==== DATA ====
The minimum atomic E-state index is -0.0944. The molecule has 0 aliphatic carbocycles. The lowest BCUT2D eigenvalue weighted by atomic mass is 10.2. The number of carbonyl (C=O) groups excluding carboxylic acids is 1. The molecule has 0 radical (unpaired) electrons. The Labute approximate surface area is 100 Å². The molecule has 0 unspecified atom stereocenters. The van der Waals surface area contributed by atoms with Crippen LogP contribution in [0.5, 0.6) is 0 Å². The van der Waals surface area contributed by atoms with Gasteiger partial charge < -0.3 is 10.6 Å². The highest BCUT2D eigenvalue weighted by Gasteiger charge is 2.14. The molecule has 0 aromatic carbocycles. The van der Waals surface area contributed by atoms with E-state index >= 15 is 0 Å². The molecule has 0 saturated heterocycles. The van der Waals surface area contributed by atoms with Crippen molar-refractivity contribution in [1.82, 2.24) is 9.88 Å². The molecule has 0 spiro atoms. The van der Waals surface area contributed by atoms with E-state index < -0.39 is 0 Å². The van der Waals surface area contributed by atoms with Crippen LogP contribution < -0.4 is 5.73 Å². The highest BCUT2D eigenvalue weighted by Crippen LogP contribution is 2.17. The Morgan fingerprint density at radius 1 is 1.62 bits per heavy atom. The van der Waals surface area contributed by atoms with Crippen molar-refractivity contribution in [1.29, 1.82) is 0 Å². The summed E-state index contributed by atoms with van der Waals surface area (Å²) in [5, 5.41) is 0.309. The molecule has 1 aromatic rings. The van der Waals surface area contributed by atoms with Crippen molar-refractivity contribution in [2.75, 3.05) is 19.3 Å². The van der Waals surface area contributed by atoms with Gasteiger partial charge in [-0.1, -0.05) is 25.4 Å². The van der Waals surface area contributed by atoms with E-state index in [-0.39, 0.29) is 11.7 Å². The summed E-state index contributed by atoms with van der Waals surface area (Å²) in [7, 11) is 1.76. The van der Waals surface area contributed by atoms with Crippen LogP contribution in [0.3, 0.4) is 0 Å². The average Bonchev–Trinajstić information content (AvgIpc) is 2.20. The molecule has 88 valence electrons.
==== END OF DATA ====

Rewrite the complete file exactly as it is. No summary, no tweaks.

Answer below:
The minimum atomic E-state index is -0.0944. The molecule has 0 aliphatic carbocycles. The lowest BCUT2D eigenvalue weighted by atomic mass is 10.2. The number of carbonyl (C=O) groups excluding carboxylic acids is 1. The molecule has 0 radical (unpaired) electrons. The Labute approximate surface area is 100 Å². The molecule has 0 unspecified atom stereocenters. The van der Waals surface area contributed by atoms with Crippen LogP contribution in [0.5, 0.6) is 0 Å². The van der Waals surface area contributed by atoms with Gasteiger partial charge < -0.3 is 10.6 Å². The highest BCUT2D eigenvalue weighted by Gasteiger charge is 2.14. The molecule has 0 aromatic carbocycles. The van der Waals surface area contributed by atoms with E-state index >= 15 is 0 Å². The molecule has 0 saturated heterocycles. The van der Waals surface area contributed by atoms with Crippen molar-refractivity contribution in [1.82, 2.24) is 9.88 Å². The molecule has 0 spiro atoms. The van der Waals surface area contributed by atoms with E-state index < -0.39 is 0 Å². The van der Waals surface area contributed by atoms with Crippen LogP contribution < -0.4 is 5.73 Å². The highest BCUT2D eigenvalue weighted by Crippen LogP contribution is 2.17. The Morgan fingerprint density at radius 1 is 1.62 bits per heavy atom. The van der Waals surface area contributed by atoms with Crippen molar-refractivity contribution in [1.29, 1.82) is 0 Å². The summed E-state index contributed by atoms with van der Waals surface area (Å²) in [5, 5.41) is 0.309. The molecule has 1 aromatic rings. The van der Waals surface area contributed by atoms with Crippen molar-refractivity contribution in [2.75, 3.05) is 19.3 Å². The van der Waals surface area contributed by atoms with Gasteiger partial charge in [-0.1, -0.05) is 25.4 Å². The van der Waals surface area contributed by atoms with E-state index in [-0.39, 0.29) is 11.7 Å². The summed E-state index contributed by atoms with van der Waals surface area (Å²) in [7, 11) is 1.76. The van der Waals surface area contributed by atoms with Crippen LogP contribution in [0.3, 0.4) is 0 Å². The average Bonchev–Trinajstić information content (AvgIpc) is 2.20. The molecule has 88 valence electrons.